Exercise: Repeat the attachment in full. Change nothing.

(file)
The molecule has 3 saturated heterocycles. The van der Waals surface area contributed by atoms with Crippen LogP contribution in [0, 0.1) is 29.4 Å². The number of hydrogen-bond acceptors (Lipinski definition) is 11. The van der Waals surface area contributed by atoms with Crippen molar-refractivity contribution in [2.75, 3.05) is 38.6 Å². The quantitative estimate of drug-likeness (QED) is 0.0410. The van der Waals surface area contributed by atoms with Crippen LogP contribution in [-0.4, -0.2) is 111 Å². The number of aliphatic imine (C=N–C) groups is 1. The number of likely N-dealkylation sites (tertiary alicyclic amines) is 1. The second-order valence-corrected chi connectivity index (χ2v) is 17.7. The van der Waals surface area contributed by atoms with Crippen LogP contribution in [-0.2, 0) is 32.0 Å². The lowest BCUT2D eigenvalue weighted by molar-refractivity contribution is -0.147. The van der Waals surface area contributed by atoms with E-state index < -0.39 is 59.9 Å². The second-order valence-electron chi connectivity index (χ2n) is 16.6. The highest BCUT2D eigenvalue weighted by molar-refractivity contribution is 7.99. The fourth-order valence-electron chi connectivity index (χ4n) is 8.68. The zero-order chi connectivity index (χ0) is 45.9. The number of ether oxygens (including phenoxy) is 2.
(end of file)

The molecule has 3 saturated heterocycles. The van der Waals surface area contributed by atoms with Crippen LogP contribution in [0, 0.1) is 29.4 Å². The number of hydrogen-bond acceptors (Lipinski definition) is 11. The van der Waals surface area contributed by atoms with Crippen molar-refractivity contribution in [2.75, 3.05) is 38.6 Å². The quantitative estimate of drug-likeness (QED) is 0.0410. The van der Waals surface area contributed by atoms with Crippen LogP contribution in [-0.4, -0.2) is 111 Å². The number of aliphatic imine (C=N–C) groups is 1. The number of likely N-dealkylation sites (tertiary alicyclic amines) is 1. The second-order valence-corrected chi connectivity index (χ2v) is 17.7. The van der Waals surface area contributed by atoms with Crippen LogP contribution in [-0.2, 0) is 32.0 Å². The lowest BCUT2D eigenvalue weighted by molar-refractivity contribution is -0.147. The van der Waals surface area contributed by atoms with E-state index < -0.39 is 59.9 Å². The second-order valence-electron chi connectivity index (χ2n) is 16.6. The highest BCUT2D eigenvalue weighted by molar-refractivity contribution is 7.99. The fourth-order valence-electron chi connectivity index (χ4n) is 8.68. The zero-order chi connectivity index (χ0) is 45.9. The number of ether oxygens (including phenoxy) is 2.